Before introducing Professor Blight, UMD President Wallace D. Loh wondered aloud if Douglass’s legacy might act as a salve for the United States’ wounds. “There are days I wake up wondering if we are in the slow motion decline of the heart and soul of democracy in our country,” Loh lamented. But he took solace in the new statue that welcomes strangers and scholars to his campus, recognizing that the bronze “Douglass points to a dream yet to be fulfilled.” His dream was one of personal and economic dignity, individual opportunity, and community safety that demanded protection from a just and active government.
The backdrop for these introductions was a projected image of the cover of Blight’s forthcoming biography, shown above, which features a spectacularly colorized image of a twenty-five-year-old Douglass. When Blight took the podium, however, he spent a few minutes clicking through a dozen slides of Douglass photographs, young and old, ultimately settling on an older, “more leonine” Douglass to preside over his lecture, shown below.
The Douglass photographs grant us a chance to gaze upon the best and the worst of America’s past. They allow us to look into the face of a man who risked his life to refuse slavery, to obtain an education, and to preach liberation. He was, in the words of Professor Blight, “Jim Crowed more times than you could ever count.” Either despite or because of these obstacles, Douglass lived as a prophet of freedom.
Like other well-regarded historical figures, contemporary pundits and politicians have played games with his legacy. Blight informed the audience that the Cato Institute is publishing a new Douglass biography next month by a Goldwater Institute vice president entitled Self-Made Man, a reference to a famous speech that Douglass first gave in 1859. At the 2013 unveiling of the Douglass statue at the U.S. Capitol, Speaker Boehner and Minority Leader McConnell claimed the former slave and defender of the vulnerable as a leader of the Republican Party. They attempted to cast Douglass as a symbol of rugged individualism and Black self-help.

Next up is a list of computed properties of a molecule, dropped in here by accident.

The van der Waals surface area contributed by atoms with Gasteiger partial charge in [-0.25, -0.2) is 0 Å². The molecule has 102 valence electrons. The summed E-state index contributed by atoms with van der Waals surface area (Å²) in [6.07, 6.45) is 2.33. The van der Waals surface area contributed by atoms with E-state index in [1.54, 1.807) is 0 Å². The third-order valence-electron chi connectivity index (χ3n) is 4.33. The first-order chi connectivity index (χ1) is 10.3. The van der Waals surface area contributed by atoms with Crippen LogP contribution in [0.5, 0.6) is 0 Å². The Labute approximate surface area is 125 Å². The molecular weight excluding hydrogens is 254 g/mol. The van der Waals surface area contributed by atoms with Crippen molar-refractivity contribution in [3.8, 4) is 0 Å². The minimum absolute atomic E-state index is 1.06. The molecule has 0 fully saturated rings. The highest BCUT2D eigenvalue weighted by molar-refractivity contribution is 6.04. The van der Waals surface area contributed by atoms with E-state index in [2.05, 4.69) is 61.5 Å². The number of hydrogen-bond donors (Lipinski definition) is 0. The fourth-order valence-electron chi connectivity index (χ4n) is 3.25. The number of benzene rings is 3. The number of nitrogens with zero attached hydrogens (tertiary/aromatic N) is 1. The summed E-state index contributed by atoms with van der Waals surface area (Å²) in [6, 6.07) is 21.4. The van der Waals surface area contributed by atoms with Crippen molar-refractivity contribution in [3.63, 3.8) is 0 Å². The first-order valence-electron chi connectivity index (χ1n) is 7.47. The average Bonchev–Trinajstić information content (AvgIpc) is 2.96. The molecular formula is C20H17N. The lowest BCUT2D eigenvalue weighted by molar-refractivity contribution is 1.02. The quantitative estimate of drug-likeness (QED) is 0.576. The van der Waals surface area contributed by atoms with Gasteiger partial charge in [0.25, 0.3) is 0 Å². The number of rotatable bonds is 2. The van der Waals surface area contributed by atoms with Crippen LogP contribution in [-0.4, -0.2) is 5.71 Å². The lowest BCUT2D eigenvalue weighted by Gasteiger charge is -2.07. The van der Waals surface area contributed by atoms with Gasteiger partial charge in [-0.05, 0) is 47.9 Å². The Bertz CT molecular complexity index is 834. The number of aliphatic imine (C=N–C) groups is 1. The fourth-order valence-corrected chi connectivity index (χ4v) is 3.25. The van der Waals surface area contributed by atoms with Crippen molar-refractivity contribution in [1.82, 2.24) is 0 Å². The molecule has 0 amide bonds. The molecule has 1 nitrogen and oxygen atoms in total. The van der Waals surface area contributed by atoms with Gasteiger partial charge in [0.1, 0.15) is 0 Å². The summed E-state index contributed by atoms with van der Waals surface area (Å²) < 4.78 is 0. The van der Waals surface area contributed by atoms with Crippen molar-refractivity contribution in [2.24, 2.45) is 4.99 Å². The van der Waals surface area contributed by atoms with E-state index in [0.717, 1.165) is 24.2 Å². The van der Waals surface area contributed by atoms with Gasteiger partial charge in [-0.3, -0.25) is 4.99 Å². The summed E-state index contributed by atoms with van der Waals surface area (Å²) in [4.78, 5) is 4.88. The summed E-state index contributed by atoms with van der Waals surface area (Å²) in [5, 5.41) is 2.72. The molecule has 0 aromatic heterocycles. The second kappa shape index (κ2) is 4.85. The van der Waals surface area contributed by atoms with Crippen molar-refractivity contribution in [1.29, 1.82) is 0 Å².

Blight also highlighted similar tactics on the Left. Several Democratic leaders, including Delegate Eleanor Holmes Norton and Majority Leader Reid, used the occasion of the 2013 statue dedication to call for D.C. statehood, citing Douglass’s participation in Washington municipal government. The “neocon-turned-neoliberal” Michael Lind, Blight noted, referred to Douglass as the “greatest American of all time” in the 1990s. As Douglass’s historical reputation continues to climb, so too does his perceived political currency.
Throughout his lecture, Professor Blight repeated the phrase “it just depends where you look” to emphasize the fact that Douglass was, in fact, a human being, complete with contradictions. It is true that he was an advocate of classical liberalism. It is also true that he demanded that an activist government intervene to protect Black civil rights, even if it meant infringing upon white economic freedoms. It is true that Douglass was an avid supporter of women’s suffrage and rights. It is also true that he supported the Fifteenth Amendment despite its restriction of the vote to men. Douglass championed both the Irish anti-colonial movement and the U.S. annexation of Santo Domingo. So really it just depends where you look.